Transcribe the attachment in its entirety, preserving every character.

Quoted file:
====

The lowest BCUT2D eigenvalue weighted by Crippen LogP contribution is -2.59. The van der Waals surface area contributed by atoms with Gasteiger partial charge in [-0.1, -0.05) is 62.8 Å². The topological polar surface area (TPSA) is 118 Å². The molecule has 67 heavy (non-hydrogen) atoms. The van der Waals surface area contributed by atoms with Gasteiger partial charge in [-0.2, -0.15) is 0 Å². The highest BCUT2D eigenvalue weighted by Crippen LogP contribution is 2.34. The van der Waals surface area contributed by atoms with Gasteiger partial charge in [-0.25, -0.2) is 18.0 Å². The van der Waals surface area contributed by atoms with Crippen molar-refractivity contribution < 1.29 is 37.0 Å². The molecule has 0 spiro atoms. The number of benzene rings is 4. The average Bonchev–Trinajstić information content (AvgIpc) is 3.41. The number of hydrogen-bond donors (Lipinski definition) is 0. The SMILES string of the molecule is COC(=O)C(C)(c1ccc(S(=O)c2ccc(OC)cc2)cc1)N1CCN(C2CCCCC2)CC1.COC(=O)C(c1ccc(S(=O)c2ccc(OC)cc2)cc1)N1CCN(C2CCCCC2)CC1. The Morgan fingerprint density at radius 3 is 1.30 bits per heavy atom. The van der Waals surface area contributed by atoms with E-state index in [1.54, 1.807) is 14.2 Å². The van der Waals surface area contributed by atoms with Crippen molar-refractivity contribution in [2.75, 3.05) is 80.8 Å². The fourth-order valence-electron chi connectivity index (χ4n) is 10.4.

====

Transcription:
The lowest BCUT2D eigenvalue weighted by Crippen LogP contribution is -2.59. The van der Waals surface area contributed by atoms with Gasteiger partial charge in [-0.1, -0.05) is 62.8 Å². The topological polar surface area (TPSA) is 118 Å². The molecule has 67 heavy (non-hydrogen) atoms. The van der Waals surface area contributed by atoms with Gasteiger partial charge in [-0.2, -0.15) is 0 Å². The highest BCUT2D eigenvalue weighted by Crippen LogP contribution is 2.34. The van der Waals surface area contributed by atoms with Gasteiger partial charge in [-0.25, -0.2) is 18.0 Å². The van der Waals surface area contributed by atoms with Crippen molar-refractivity contribution < 1.29 is 37.0 Å². The molecule has 0 spiro atoms. The number of benzene rings is 4. The average Bonchev–Trinajstić information content (AvgIpc) is 3.41. The number of hydrogen-bond donors (Lipinski definition) is 0. The SMILES string of the molecule is COC(=O)C(C)(c1ccc(S(=O)c2ccc(OC)cc2)cc1)N1CCN(C2CCCCC2)CC1.COC(=O)C(c1ccc(S(=O)c2ccc(OC)cc2)cc1)N1CCN(C2CCCCC2)CC1. The Morgan fingerprint density at radius 3 is 1.30 bits per heavy atom. The van der Waals surface area contributed by atoms with E-state index in [1.54, 1.807) is 14.2 Å². The van der Waals surface area contributed by atoms with Crippen molar-refractivity contribution in [2.75, 3.05) is 80.8 Å². The fourth-order valence-electron chi connectivity index (χ4n) is 10.4.